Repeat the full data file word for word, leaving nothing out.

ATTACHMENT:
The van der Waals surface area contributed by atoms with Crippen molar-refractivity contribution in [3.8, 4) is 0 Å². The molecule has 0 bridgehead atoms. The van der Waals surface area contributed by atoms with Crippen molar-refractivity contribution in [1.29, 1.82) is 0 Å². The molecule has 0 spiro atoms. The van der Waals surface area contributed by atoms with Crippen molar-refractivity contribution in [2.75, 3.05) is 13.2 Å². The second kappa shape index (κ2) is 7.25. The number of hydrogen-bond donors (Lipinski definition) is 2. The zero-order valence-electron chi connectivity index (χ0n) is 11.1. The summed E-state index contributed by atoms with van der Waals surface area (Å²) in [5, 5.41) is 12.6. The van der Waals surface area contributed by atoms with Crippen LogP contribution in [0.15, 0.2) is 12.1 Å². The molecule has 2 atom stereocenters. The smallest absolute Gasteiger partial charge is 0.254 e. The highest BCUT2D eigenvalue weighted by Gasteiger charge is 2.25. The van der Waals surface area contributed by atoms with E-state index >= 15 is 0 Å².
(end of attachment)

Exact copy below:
The van der Waals surface area contributed by atoms with Crippen molar-refractivity contribution in [3.8, 4) is 0 Å². The molecule has 0 bridgehead atoms. The van der Waals surface area contributed by atoms with Crippen molar-refractivity contribution in [1.29, 1.82) is 0 Å². The molecule has 0 spiro atoms. The van der Waals surface area contributed by atoms with Crippen molar-refractivity contribution in [2.75, 3.05) is 13.2 Å². The second kappa shape index (κ2) is 7.25. The number of hydrogen-bond donors (Lipinski definition) is 2. The zero-order valence-electron chi connectivity index (χ0n) is 11.1. The summed E-state index contributed by atoms with van der Waals surface area (Å²) in [5, 5.41) is 12.6. The van der Waals surface area contributed by atoms with Crippen LogP contribution in [0.15, 0.2) is 12.1 Å². The molecule has 2 atom stereocenters. The smallest absolute Gasteiger partial charge is 0.254 e. The highest BCUT2D eigenvalue weighted by Gasteiger charge is 2.25. The van der Waals surface area contributed by atoms with E-state index >= 15 is 0 Å².